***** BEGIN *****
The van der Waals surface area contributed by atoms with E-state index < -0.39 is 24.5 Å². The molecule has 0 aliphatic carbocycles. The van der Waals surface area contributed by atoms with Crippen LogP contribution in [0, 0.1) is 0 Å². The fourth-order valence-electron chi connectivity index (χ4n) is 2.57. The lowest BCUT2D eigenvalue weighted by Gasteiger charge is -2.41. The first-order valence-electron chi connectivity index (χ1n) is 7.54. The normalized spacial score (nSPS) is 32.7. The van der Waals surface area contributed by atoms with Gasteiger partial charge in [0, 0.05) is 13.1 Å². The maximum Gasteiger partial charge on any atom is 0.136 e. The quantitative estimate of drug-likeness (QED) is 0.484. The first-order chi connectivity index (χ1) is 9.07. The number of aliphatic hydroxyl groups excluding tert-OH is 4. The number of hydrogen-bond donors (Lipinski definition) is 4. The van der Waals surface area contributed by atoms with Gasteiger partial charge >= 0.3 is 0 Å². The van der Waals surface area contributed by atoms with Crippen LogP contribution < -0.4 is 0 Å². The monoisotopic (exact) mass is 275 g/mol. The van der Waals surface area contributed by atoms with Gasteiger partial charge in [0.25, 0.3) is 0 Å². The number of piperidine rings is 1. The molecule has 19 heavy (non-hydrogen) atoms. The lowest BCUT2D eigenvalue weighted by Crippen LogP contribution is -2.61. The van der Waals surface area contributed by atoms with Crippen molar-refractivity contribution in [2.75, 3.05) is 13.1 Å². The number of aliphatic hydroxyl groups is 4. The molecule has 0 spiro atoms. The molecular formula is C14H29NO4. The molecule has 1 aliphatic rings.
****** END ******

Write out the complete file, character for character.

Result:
The van der Waals surface area contributed by atoms with E-state index < -0.39 is 24.5 Å². The molecule has 0 aliphatic carbocycles. The van der Waals surface area contributed by atoms with Crippen LogP contribution in [0, 0.1) is 0 Å². The fourth-order valence-electron chi connectivity index (χ4n) is 2.57. The lowest BCUT2D eigenvalue weighted by Gasteiger charge is -2.41. The first-order valence-electron chi connectivity index (χ1n) is 7.54. The normalized spacial score (nSPS) is 32.7. The van der Waals surface area contributed by atoms with Gasteiger partial charge in [0, 0.05) is 13.1 Å². The maximum Gasteiger partial charge on any atom is 0.136 e. The quantitative estimate of drug-likeness (QED) is 0.484. The first-order chi connectivity index (χ1) is 9.07. The number of aliphatic hydroxyl groups excluding tert-OH is 4. The number of hydrogen-bond donors (Lipinski definition) is 4. The van der Waals surface area contributed by atoms with Gasteiger partial charge >= 0.3 is 0 Å². The van der Waals surface area contributed by atoms with Crippen LogP contribution < -0.4 is 0 Å². The monoisotopic (exact) mass is 275 g/mol. The van der Waals surface area contributed by atoms with Gasteiger partial charge in [0.25, 0.3) is 0 Å². The number of piperidine rings is 1. The molecule has 19 heavy (non-hydrogen) atoms. The lowest BCUT2D eigenvalue weighted by Crippen LogP contribution is -2.61. The van der Waals surface area contributed by atoms with Crippen molar-refractivity contribution in [2.75, 3.05) is 13.1 Å². The number of aliphatic hydroxyl groups is 4. The molecule has 0 spiro atoms. The molecular formula is C14H29NO4. The molecule has 1 aliphatic rings.